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How many times have you found yourself saying “I wish my dog could talk”? The thing is, just because our canine companions can’t speak English doesn’t mean they don’t communicate with us.
Dogs are experts at using their physical posture to communicate their feelings. Everything from your dog’s posture to the way he positions his ears and the way he holds his tail conveys exactly how he is feeling at any given moment.
Read on to learn what to look for!
What can your dog’s ear position tell you?
The way your dog holds his ears can tell you a lot about his mood. If a dog’s ears are pinned back against his head this can mean that he is scared, stressed, or nervous.
Ears that are perky and pointed forward indicate that a dog is alert. Perhaps he just caught an intriguing scent, or he sees another dog in the distance.
If your dog’s ears are sitting to the side or slightly back, this can mean your pup is relaxed and calm.
Dog tail body language
Your dog’s tail position is another way to tell what his current mood is. An upright, rigid tail is a sign of dominance. Perhaps your pup is standing up to another dog that is barking at him or he’s feeling unsure of the stranger knocking on the door.
A raised and wagging tail is a sign of excitement. You’ll likely notice your dog’s tail in this position when you come home from work each day, or when you pick up his leash at walk time.
A horizontal tail indicates that your dog is alert. He’s intrigued by something, whether it be a person, a smell, or a situation, and he’s deciding what to do next. If you play fetch with your dog, you might notice his tail in this position as he waits in anticipation for you to throw the ball.
If your dog’s tail is low it means he’s relaxed. This is probably your dog’s most common tail posture when you’re hanging around at home. His tail tells you he’s comfortable in his environment.
When a dog tucks his tail between his legs or pins it low against his body it means he’s scared or stressed. It’s probably not common to see your dog like this, but if you do, give him space and try to remove him from the stressful situation.
Additional Dog Communication Signals
Canine body language does not end with the ears and tail. There are all kinds of additional signals that can help you understand more about your dog. These will vary from dog to dog, as each animal is an individual, but many of them will be the same.
Yawning can be a sign that your dog is nervous or stressed. However, it can also mean that your dog is excited. After all, context is everything. Dogs often yawn in an attempt to calm themselves, which explains why he may yawn when both excited or nervous.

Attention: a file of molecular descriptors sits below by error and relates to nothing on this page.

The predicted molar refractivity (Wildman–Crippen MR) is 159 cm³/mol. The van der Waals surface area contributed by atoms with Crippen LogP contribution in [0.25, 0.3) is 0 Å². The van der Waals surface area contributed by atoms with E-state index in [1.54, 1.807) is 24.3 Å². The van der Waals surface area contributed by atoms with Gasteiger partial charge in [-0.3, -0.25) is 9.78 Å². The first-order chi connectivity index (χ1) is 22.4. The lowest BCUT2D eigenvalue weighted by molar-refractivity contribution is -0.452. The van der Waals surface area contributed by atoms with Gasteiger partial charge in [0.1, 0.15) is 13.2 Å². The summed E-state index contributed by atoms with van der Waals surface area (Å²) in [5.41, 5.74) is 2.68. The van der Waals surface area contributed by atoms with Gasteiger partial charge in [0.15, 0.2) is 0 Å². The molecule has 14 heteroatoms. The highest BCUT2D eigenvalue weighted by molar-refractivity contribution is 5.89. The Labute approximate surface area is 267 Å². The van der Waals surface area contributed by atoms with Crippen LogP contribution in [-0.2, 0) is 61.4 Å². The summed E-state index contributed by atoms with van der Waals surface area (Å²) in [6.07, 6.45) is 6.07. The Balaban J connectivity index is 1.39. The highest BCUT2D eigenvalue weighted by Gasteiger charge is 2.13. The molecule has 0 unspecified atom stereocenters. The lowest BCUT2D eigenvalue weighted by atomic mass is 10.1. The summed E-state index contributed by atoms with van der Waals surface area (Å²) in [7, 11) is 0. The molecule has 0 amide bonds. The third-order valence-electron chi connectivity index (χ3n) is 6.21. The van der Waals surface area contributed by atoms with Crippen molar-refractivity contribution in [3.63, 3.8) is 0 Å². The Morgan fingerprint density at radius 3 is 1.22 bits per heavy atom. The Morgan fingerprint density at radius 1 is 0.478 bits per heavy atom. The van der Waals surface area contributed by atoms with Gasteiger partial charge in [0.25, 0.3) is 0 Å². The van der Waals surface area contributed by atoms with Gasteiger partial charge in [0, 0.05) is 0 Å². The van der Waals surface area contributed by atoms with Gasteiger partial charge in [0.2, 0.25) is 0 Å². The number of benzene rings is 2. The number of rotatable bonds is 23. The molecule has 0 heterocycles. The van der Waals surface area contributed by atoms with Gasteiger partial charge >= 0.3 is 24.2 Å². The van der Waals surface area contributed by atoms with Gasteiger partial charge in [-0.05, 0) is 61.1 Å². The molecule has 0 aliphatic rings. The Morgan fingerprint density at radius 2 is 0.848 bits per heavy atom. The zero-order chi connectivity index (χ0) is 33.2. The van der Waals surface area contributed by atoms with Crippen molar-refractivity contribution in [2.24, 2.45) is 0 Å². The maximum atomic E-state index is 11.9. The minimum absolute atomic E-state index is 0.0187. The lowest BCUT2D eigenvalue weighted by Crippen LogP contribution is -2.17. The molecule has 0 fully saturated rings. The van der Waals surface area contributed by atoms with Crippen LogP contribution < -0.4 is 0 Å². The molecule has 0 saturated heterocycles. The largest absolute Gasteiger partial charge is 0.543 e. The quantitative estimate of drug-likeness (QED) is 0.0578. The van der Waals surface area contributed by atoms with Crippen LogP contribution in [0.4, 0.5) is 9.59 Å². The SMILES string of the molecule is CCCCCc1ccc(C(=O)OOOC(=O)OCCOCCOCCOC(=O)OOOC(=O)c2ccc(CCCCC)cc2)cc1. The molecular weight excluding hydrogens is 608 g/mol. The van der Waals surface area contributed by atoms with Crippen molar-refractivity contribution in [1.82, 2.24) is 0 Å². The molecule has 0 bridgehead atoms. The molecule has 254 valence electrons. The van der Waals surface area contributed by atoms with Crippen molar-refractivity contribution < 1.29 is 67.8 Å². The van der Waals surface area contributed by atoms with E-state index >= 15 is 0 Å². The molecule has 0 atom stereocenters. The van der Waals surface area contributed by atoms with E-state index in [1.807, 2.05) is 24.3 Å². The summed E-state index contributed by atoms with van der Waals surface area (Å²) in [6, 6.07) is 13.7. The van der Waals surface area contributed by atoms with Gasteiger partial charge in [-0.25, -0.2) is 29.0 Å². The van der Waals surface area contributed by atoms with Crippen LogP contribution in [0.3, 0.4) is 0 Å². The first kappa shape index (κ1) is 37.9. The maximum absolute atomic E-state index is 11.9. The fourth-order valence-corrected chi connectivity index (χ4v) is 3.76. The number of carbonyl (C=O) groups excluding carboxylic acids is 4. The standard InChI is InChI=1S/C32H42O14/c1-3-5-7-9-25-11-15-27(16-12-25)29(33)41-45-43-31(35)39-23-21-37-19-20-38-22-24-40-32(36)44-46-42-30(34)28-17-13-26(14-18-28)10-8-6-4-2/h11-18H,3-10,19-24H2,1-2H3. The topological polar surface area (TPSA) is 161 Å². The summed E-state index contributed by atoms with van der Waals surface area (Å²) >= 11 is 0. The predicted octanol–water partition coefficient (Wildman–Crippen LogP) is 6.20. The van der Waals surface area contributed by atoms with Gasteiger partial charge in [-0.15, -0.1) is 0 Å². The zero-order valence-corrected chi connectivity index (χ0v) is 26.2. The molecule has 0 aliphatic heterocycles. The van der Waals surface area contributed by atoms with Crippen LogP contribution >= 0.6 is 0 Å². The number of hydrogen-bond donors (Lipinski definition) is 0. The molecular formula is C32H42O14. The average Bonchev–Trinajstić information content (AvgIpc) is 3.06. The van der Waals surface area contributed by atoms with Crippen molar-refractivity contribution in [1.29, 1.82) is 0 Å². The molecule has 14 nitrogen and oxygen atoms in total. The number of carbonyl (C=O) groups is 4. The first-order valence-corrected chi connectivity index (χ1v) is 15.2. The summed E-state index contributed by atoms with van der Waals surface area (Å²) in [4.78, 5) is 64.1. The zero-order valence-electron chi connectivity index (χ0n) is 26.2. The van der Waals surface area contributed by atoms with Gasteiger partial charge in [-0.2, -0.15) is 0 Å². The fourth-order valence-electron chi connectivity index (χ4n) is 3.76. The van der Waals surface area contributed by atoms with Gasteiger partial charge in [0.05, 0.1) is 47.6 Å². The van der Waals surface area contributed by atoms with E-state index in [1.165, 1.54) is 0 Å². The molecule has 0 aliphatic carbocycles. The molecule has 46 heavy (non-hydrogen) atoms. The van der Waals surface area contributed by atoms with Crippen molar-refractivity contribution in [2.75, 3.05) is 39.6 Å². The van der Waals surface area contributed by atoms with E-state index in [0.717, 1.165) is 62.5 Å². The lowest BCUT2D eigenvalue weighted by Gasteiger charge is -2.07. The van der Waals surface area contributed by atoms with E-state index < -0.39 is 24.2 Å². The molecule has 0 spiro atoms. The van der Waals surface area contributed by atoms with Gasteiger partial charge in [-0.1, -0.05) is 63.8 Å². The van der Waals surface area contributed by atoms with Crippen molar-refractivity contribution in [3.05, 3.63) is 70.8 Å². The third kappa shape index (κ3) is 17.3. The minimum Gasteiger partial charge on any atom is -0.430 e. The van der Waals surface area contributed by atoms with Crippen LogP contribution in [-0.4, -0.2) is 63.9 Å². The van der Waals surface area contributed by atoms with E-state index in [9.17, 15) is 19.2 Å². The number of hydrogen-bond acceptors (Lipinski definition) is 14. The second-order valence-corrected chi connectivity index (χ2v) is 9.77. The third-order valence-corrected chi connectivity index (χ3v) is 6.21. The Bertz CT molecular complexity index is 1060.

Next time your dog yawns, note the situation. Does he yawn when you reach for the treat bag or his leash? Perhaps he yawns when he’s meeting new people or dogs. Though, if he’s yawning after a long day of playing, he might just be tired!
It’s wise to be cognizant of this behavior so you can remove your dog if you sense that he’s becoming overwhelmed.
Licking his lips
Similar to yawning, dogs may lick their lips to calm themselves. And yes, they also do it when they are hungry.
Again, try to note when your dog licks his lips so you can understand which situations make him nervous. Does he do it when having his paws handled? During bath time? At the vet’s office?
Whenever your dog feels nervous, offer him some additional support to reassure him.
Putting all your dog’s communication signs together
When deciphering your dog’s body language it’s important to look at the big picture. Dogs rarely employ just one of these signals at a time.
Just as humans may shout when they are excited or angry, your dog may have perky ears when he is alert or dominant.
You will be able to tell which it is by noticing the body language of his ears, tail, and stance altogether.
Next time you interact with your dog, pay special attention to his body language. Try to notice how his posture changes when he is in situations that might make him happy, excited, stressed, or relaxed.
Understanding the basics of dog body language is sure to strengthen your bond with your pup. It will also help you read the communication signals of other dogs you meet, and thus avoid any unfortunate interactions.
We know that you want the best for your pup, and we do too, which is why you might wish to consider purchasing a dog insurance policy.
Having coverage will protect you from the financial burden of unexpected medical expenses while ensuring your pup has access to the very best care.
Click through to get a free quote today.